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I recently watched "Grave of the Fireflies," an animated film by Isao Takahata. Although the animated format suggests children's fare, this is a film for adults about children. It is the story of two orphaned siblings trying to survive in Japan during the fire-bombings and privations of World War II.

"Grave of the Fireflies" presents a gripping story, made more so by the fact that it is drawn from a semi-autobiographical novel and the tragedies it depicts are real. The film does an incredible job of conveying the emotions of the older brother, Seita, as he struggles to protect his young sister, Setsuko. It is the most subtle emotional portrayal I've seen in an animated film, and made me marvel at what can be accomplished by animation. Today's CGI animation often presents technical wonders, but this movie is a marvel of storytelling.

Brother and sister examine a fireflyI have an interest in the subject of siblings, particularly sisters. There are many books dealing with the competitive relationship between siblings; there is less available on the positive aspects of the sibling bond. This quieter relationship that exists between siblings is what "Grave of the Fireflies" excels at showing.

Seita is 10 years older than Setsuko, so he falls easily into a parental role with his much younger sister. The love that that the two siblings have for each other is so sweetly evident betwen them, even when the strains of everyday life--lack of food, lack of shelter--threaten to overwhelm the characters. "Grave of the Fireflies" is simply a beautiful film and I highly recommend watching it.

2D Robot Art

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A cleaning robot follows Wall-EThe Cute Little Red-Headed Girlfriend and I went to see Wall-E over the July 4th weekend. I recommend staying for the closing credits, which shows the history of Western art in 2D animation, with robots. Beginning with cave paintings of robots, the history passes through ancient forms such as mosaics to wall frescos to impressionist works and right down to present day pixel art. Wall-E is a demonstration of the state of the art of CGI animation, but the ending is a sweet reminder of the pleasures of 2D. After you've seen the credits, stay for the movie's final frame for an extra joke right at the very end.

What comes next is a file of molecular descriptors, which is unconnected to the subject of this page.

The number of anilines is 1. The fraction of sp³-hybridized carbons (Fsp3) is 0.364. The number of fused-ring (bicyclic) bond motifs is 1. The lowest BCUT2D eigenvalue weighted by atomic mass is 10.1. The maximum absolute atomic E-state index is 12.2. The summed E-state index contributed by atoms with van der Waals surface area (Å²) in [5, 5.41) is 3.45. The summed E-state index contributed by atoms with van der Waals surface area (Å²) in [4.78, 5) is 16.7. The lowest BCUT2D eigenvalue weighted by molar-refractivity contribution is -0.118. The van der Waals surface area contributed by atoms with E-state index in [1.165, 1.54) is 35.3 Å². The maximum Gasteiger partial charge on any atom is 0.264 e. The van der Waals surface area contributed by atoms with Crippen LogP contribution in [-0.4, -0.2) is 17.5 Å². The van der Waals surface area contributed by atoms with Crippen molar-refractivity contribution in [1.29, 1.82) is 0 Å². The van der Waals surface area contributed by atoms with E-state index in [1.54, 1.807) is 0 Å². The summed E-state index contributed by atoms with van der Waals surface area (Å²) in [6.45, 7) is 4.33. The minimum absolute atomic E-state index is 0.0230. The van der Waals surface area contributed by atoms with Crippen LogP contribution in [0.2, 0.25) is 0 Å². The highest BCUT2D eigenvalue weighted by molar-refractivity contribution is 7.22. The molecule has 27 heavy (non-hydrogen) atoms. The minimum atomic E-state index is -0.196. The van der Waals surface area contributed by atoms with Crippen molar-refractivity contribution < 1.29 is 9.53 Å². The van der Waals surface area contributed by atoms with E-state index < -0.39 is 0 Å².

Dali and Disney

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Metamorphosis in Dali's paintingI've developed a bad habit of going to the Los Angeles County Museum's exhibits at the end of their run, and as a result, I haven't bothered to blog about the last few I've seen. However, there's still time for Angelenos to see Dali: Painting & Film, especially with the holidays coming up.

I'm not a big fan of LACMA's blockbuster exhibits when they are organized around a single artist or movement. I much prefer their major exhibits when they present a definite slant or perspective, even if the result is a partial rather than a comprehensive view of the subject.

Dali: Painting & Film focuses on an aspect of Salvador Dali's work, the connection between his paintings and various film endeavors. This framework offers more experienced viewers with a new way to look at familiar Dali pieces as well as previously unseen material. For those who might be seeing Dali in depth for the first time, the exhibit sketched in enough of Dali's biography and other important works to give a sense of his overall development and contribution as an artist.

I knew of some of the connections between Dali and film on entering the exhibit, but hadn't realized Dali was so influenced by film comedy. The exhibit traces Dali's famous melting watch image back to the silent film Safety Last! and documents Dali's attempt to work on a project with the Marx Brothers, who he thought of as surrealists.